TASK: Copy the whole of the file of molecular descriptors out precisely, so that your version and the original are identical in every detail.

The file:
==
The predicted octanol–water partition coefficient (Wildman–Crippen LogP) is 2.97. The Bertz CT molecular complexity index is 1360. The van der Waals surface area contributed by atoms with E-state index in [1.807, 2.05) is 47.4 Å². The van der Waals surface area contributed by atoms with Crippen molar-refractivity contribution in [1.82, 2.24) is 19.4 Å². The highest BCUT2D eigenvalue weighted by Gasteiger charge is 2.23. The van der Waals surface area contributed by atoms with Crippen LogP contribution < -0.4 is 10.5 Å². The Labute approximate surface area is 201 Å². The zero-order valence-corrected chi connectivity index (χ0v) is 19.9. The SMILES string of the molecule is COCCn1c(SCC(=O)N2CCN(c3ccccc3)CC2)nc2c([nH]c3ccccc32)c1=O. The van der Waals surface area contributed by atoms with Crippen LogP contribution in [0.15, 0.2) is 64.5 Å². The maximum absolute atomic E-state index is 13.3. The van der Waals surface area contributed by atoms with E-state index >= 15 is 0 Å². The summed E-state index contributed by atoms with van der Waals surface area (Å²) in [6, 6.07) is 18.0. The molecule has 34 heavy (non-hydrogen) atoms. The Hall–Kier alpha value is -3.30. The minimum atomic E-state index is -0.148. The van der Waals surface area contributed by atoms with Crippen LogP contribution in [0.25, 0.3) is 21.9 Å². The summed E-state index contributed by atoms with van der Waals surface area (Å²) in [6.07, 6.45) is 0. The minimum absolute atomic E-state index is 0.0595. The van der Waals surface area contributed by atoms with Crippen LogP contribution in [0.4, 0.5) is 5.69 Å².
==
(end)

The predicted octanol–water partition coefficient (Wildman–Crippen LogP) is 2.97. The Bertz CT molecular complexity index is 1360. The van der Waals surface area contributed by atoms with E-state index in [1.807, 2.05) is 47.4 Å². The van der Waals surface area contributed by atoms with Crippen molar-refractivity contribution in [1.82, 2.24) is 19.4 Å². The highest BCUT2D eigenvalue weighted by Gasteiger charge is 2.23. The van der Waals surface area contributed by atoms with Crippen LogP contribution < -0.4 is 10.5 Å². The Labute approximate surface area is 201 Å². The zero-order valence-corrected chi connectivity index (χ0v) is 19.9. The SMILES string of the molecule is COCCn1c(SCC(=O)N2CCN(c3ccccc3)CC2)nc2c([nH]c3ccccc32)c1=O. The van der Waals surface area contributed by atoms with Crippen LogP contribution in [0.15, 0.2) is 64.5 Å². The maximum absolute atomic E-state index is 13.3. The van der Waals surface area contributed by atoms with E-state index >= 15 is 0 Å². The summed E-state index contributed by atoms with van der Waals surface area (Å²) in [6, 6.07) is 18.0. The molecule has 34 heavy (non-hydrogen) atoms. The Hall–Kier alpha value is -3.30. The minimum atomic E-state index is -0.148. The van der Waals surface area contributed by atoms with Crippen LogP contribution in [0.25, 0.3) is 21.9 Å². The summed E-state index contributed by atoms with van der Waals surface area (Å²) in [6.07, 6.45) is 0. The minimum absolute atomic E-state index is 0.0595. The van der Waals surface area contributed by atoms with Crippen LogP contribution in [0.4, 0.5) is 5.69 Å².